Pastoral burnout is an epidemic. It is happening all the time to pastors of large and small churches alike. This is a real problem. Pastors must keep people around them who can keep them accountable to avoiding burnout. Jonathan Dodson shares some insight on this at the LifeWay Leadership blog.
Kevin Peck and I just released our book Designed to Lead which we hope is a tool to help churches create healthy, effective leadership development structures. This article from Entrepreneur this week about building a leadership pipeline is along those lines, and it may be helpful for some of you who are in a business context instead of a church context.
“Your people are among your greatest assets, liabilities, and leverage points,” so, my friend Steve Graves writes, it is important for you to train them well.
An important part of leadership in a church, non-profit, or other organization, is making sure your team is on the same page. Sometimes, leaders forget that miscommunication is a problem that has ripple effects beyond simple misunderstanding. Miscommunication can cause an entire team to be out of sync and dysfunctional. Here are four ways to get your team on the same page from Mike Lukaszewski.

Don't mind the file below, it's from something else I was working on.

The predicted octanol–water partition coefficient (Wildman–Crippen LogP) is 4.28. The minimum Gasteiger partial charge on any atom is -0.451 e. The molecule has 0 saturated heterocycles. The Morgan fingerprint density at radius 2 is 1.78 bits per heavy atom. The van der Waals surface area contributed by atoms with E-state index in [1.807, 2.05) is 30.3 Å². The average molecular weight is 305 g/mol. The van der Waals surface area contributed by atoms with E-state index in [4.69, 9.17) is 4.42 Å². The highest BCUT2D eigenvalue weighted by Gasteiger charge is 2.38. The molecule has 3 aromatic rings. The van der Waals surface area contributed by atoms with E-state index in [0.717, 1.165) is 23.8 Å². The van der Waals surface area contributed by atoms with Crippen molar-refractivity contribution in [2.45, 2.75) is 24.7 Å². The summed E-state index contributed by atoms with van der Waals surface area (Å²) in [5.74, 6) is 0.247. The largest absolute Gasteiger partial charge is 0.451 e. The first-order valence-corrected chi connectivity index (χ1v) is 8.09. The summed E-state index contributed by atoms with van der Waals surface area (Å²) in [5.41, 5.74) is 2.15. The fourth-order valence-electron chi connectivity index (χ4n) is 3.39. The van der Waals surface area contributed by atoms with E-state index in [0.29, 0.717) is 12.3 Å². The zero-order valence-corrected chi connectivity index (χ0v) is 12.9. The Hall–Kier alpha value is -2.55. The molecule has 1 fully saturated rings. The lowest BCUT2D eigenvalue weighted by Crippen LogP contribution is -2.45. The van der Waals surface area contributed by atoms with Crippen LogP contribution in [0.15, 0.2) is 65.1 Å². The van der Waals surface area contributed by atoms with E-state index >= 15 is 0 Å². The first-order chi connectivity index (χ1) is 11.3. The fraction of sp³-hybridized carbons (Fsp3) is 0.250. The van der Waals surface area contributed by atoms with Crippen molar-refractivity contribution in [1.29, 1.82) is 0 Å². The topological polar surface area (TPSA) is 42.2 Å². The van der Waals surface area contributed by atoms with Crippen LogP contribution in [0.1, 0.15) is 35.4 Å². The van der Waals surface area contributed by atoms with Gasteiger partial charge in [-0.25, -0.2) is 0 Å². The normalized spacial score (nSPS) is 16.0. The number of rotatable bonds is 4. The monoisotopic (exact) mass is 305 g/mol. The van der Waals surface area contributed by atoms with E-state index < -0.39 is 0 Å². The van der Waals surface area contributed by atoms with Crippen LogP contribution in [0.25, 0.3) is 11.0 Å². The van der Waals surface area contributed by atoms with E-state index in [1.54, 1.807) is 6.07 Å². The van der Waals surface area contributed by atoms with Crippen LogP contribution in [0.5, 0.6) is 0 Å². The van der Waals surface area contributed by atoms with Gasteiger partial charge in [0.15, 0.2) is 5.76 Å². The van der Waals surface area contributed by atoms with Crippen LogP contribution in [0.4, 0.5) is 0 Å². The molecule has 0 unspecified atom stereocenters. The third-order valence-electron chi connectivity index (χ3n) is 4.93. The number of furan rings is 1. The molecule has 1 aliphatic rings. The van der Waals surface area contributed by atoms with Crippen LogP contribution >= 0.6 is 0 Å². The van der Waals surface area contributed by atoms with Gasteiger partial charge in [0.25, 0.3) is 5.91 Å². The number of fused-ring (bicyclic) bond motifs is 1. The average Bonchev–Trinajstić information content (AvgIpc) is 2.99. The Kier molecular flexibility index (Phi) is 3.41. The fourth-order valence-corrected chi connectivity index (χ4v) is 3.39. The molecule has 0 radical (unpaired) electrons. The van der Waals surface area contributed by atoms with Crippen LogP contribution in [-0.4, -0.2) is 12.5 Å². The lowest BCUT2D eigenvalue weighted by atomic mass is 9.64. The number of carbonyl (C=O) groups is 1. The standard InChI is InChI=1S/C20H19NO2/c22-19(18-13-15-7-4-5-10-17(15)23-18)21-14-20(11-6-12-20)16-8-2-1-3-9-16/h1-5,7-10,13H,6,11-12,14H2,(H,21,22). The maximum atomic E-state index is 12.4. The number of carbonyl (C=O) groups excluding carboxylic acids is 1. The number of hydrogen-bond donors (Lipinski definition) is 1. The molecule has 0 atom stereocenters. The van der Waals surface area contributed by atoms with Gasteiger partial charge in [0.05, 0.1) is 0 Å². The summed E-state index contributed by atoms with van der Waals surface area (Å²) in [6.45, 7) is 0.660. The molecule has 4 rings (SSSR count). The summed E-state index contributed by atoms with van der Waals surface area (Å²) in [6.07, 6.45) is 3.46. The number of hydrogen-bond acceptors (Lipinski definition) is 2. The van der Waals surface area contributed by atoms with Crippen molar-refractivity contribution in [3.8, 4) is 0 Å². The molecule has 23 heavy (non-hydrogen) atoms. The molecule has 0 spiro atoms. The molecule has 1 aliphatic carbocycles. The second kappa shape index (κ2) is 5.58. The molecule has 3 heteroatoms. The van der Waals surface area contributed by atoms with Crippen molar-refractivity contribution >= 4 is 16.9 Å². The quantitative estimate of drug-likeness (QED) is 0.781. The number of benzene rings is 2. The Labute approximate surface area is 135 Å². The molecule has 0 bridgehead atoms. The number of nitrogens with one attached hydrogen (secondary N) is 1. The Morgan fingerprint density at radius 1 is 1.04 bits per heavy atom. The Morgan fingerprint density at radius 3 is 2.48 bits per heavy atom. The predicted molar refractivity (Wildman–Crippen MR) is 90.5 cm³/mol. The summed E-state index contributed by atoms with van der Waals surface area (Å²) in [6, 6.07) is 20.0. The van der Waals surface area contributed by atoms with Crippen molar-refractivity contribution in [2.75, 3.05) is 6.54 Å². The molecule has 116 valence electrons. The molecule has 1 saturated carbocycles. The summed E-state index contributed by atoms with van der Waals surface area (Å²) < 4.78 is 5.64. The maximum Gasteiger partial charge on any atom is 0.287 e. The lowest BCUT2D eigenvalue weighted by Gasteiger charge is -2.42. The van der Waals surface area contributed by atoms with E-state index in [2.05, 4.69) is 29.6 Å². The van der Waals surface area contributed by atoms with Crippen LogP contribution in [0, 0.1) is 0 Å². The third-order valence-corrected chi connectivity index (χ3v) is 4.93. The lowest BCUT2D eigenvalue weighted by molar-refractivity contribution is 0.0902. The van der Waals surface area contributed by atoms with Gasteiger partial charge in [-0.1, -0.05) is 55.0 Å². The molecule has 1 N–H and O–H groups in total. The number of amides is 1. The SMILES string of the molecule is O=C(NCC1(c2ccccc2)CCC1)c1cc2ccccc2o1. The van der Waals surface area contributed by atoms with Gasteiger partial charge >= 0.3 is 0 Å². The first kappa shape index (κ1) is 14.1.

Pastors, it is important for you to lead your church to celebrate. Your church will go through tragedy and difficult times together, and too often, churches do not celebrate victories or special events. Christians are a joyous people, and pastors should lead their churches in celebration. Here are five ways, pastors, you can do that.